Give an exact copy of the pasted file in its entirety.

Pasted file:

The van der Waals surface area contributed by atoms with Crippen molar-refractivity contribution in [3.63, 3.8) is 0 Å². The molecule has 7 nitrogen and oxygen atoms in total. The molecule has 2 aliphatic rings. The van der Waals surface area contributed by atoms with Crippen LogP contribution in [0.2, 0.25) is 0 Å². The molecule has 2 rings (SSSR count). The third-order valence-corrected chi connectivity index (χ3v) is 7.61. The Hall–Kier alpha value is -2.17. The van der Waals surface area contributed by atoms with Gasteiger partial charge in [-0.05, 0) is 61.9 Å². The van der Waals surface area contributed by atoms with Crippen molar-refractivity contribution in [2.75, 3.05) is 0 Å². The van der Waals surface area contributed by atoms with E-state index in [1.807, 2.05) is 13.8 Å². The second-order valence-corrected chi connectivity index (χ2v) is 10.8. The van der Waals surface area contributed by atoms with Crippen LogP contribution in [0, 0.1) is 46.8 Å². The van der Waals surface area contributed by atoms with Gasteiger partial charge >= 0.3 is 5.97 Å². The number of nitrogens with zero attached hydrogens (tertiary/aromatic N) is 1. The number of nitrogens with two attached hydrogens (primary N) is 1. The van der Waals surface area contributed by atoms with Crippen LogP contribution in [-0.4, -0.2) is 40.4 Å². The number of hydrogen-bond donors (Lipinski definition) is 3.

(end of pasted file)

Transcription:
The van der Waals surface area contributed by atoms with Crippen molar-refractivity contribution in [3.63, 3.8) is 0 Å². The molecule has 7 nitrogen and oxygen atoms in total. The molecule has 2 aliphatic rings. The van der Waals surface area contributed by atoms with Crippen LogP contribution in [0.2, 0.25) is 0 Å². The molecule has 2 rings (SSSR count). The third-order valence-corrected chi connectivity index (χ3v) is 7.61. The Hall–Kier alpha value is -2.17. The van der Waals surface area contributed by atoms with Gasteiger partial charge in [-0.05, 0) is 61.9 Å². The van der Waals surface area contributed by atoms with Crippen molar-refractivity contribution in [2.75, 3.05) is 0 Å². The van der Waals surface area contributed by atoms with E-state index in [1.807, 2.05) is 13.8 Å². The second-order valence-corrected chi connectivity index (χ2v) is 10.8. The van der Waals surface area contributed by atoms with Crippen LogP contribution in [0, 0.1) is 46.8 Å². The van der Waals surface area contributed by atoms with Gasteiger partial charge >= 0.3 is 5.97 Å². The number of nitrogens with zero attached hydrogens (tertiary/aromatic N) is 1. The number of nitrogens with two attached hydrogens (primary N) is 1. The van der Waals surface area contributed by atoms with Crippen LogP contribution in [-0.4, -0.2) is 40.4 Å². The number of hydrogen-bond donors (Lipinski definition) is 3.